Smartphones, Teens, and ADHD
Do you have a teen or tween with ADHD that is asking for their first smartphone? Or do you have a teen or tween with ADHD that already has a smartphone and you are concerned? If so, this post is for you. Let’s start by exploring why navigating smartphone use is more complex for a young person with ADHD then their neurotypical peers. We will then explore some recommendations for supporting your child.
ADHD and Smartphones
In today’s digital age, the influence of smartphones and social media on teens is profound, but for those with ADHD, the impact can be even more intense. The atypical dopamine system, often associated with ADHD, finds the immediate rewards of likes, comments, and notifications irresistible.
These digital platforms, which are designed to deliver instant gratifications, align seamlessly with the neurotransmitter system of teens with ADHD. These immediate rewards provide quick hits of dopamine for very little effort. For a teen, navigating less access to dopamine due to ADHD, the desire to maintain this easy access to dopamine is high and by comparison EVERYTHING, even getting up off the couch to grab a snack feels like more work.
Moreover, the attention difficulties inherent to ADHD are exacerbated by continuous access to the distractions of a smartphone. Teens with ADHD already have challenges sustaining attention on single tasks. The constant barrage of notifications and the multitasking nature of smartphones can further fragment attention, making it difficult to focus on schoolwork, conversations, or other tasks. And it’s not just about fleeting attention; many with ADHD can become so engrossed or ‘hyperfocused’ on stimulating tasks that they might spend hours on their devices, neglecting other responsibilities including the things that help to support ADHD symptoms naturally like sleep, movement, and healthy food.
In addition to the way that sleep can be impacted by frequent distractions and hyperfocus, the disruptive blue light emitted by screens can diminish the sleep-inducing hormone, melatonin. Considering that many teens with ADHD already face irregular sleep patterns, this only compounds challenges. For this reason, setting boundaries around smartphones and time of day is one of the most important recommendations that I make in the next section.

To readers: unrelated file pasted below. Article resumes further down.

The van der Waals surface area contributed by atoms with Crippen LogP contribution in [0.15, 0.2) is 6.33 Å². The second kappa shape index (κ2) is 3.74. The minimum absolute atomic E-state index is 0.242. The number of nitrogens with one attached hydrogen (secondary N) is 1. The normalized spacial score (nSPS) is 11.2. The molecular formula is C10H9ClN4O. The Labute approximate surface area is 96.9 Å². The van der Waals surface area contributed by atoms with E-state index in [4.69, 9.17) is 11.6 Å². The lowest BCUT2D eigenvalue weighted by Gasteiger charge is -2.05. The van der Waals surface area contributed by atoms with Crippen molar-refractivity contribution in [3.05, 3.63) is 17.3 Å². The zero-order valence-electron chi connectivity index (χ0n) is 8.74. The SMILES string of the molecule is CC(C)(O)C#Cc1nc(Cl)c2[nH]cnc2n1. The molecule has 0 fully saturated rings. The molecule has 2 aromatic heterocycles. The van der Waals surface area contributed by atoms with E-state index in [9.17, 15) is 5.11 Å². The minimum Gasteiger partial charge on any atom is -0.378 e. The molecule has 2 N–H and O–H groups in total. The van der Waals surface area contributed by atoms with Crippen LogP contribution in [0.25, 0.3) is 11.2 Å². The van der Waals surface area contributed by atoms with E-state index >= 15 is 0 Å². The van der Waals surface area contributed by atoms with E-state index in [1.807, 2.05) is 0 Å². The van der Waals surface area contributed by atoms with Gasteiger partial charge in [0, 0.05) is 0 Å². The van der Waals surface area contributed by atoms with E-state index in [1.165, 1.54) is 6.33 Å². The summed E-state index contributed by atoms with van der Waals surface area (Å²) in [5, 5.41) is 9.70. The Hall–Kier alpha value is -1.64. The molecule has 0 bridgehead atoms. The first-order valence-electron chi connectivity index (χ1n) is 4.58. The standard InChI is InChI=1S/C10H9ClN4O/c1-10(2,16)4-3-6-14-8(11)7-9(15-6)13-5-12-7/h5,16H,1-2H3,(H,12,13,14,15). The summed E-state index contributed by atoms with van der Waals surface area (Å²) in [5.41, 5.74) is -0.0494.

The social impact is one of the most significant to consider. While many find solace in online interactions, especially teens that may be struggling socially at school or in their community, the nuanced realm of digital communication can amplify misunderstandings. Additionally, the impulse-driven nature of social media combined with the impulsivity of ADHD can lead to impromptu posts or comments that lead to social consequences.
The constant world of comparison on these platforms can further dent self-esteem, especially for those who might already feel overwhelmed by the challenges of life with ADHD. The 24 hour access to social communication is another concern for all teens, but especially teens that struggle with anxiety or giving their nervous systems a chance to relax and feel safe.
Basically, smartphone use for a teen with ADHD is complex and the intersection of the atypical dopamine system and symptoms that a teen with ADHD is navigating leads to increased difficulty in forming a healthy relationship with smartphones. Does this mean that we shouldn’t allow our teens to have access to a smartphone? Believe it or not I don’t actually think that is the answer. Our teens will one day become independent adults with full control over their access to these tools. My recommendation is to use these years to teach them what a healthy relationship with their smartphone can feel like and what strategies and tools work to help them to create this balance. So many of us as parents struggle to find that balance, let’s use these years that we do get to have a say to support finding that healthy balance.